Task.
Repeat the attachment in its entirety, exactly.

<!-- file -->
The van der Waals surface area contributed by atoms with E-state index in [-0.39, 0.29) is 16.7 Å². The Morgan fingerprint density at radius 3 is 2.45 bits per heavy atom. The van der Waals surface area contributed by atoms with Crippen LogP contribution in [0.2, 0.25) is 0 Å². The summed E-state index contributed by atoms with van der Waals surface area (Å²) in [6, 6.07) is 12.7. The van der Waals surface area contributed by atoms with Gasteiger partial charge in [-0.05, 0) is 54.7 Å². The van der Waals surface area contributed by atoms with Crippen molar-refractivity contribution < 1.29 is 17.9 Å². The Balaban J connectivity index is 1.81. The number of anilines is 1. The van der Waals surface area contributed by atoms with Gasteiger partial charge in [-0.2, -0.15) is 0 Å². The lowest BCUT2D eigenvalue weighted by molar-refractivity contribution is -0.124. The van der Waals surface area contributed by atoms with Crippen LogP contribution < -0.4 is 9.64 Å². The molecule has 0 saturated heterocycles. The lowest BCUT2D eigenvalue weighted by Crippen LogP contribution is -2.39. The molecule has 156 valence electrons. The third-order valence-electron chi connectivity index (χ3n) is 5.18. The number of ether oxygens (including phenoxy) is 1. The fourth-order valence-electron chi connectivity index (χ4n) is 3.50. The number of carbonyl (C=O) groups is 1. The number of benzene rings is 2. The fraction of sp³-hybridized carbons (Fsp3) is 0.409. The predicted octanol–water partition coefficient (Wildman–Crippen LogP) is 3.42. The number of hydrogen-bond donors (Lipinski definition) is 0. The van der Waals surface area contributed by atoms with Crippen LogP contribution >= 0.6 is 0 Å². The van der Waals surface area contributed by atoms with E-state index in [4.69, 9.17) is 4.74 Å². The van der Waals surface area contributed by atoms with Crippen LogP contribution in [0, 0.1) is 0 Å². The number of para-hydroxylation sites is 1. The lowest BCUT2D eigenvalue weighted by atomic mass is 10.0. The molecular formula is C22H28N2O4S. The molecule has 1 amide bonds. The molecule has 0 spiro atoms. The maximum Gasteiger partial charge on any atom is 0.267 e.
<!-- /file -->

The van der Waals surface area contributed by atoms with E-state index in [-0.39, 0.29) is 16.7 Å². The Morgan fingerprint density at radius 3 is 2.45 bits per heavy atom. The van der Waals surface area contributed by atoms with Crippen LogP contribution in [0.2, 0.25) is 0 Å². The summed E-state index contributed by atoms with van der Waals surface area (Å²) in [6, 6.07) is 12.7. The van der Waals surface area contributed by atoms with Gasteiger partial charge in [-0.05, 0) is 54.7 Å². The van der Waals surface area contributed by atoms with Crippen molar-refractivity contribution < 1.29 is 17.9 Å². The Balaban J connectivity index is 1.81. The number of anilines is 1. The van der Waals surface area contributed by atoms with Gasteiger partial charge in [-0.2, -0.15) is 0 Å². The lowest BCUT2D eigenvalue weighted by molar-refractivity contribution is -0.124. The van der Waals surface area contributed by atoms with Crippen LogP contribution < -0.4 is 9.64 Å². The molecule has 0 saturated heterocycles. The lowest BCUT2D eigenvalue weighted by Crippen LogP contribution is -2.39. The molecule has 156 valence electrons. The third-order valence-electron chi connectivity index (χ3n) is 5.18. The number of ether oxygens (including phenoxy) is 1. The fourth-order valence-electron chi connectivity index (χ4n) is 3.50. The number of carbonyl (C=O) groups is 1. The number of benzene rings is 2. The fraction of sp³-hybridized carbons (Fsp3) is 0.409. The predicted octanol–water partition coefficient (Wildman–Crippen LogP) is 3.42. The number of hydrogen-bond donors (Lipinski definition) is 0. The van der Waals surface area contributed by atoms with Crippen LogP contribution >= 0.6 is 0 Å². The van der Waals surface area contributed by atoms with E-state index in [4.69, 9.17) is 4.74 Å². The van der Waals surface area contributed by atoms with Crippen LogP contribution in [0, 0.1) is 0 Å². The number of para-hydroxylation sites is 1. The lowest BCUT2D eigenvalue weighted by atomic mass is 10.0. The molecular formula is C22H28N2O4S. The molecule has 1 amide bonds. The molecule has 0 spiro atoms. The maximum Gasteiger partial charge on any atom is 0.267 e.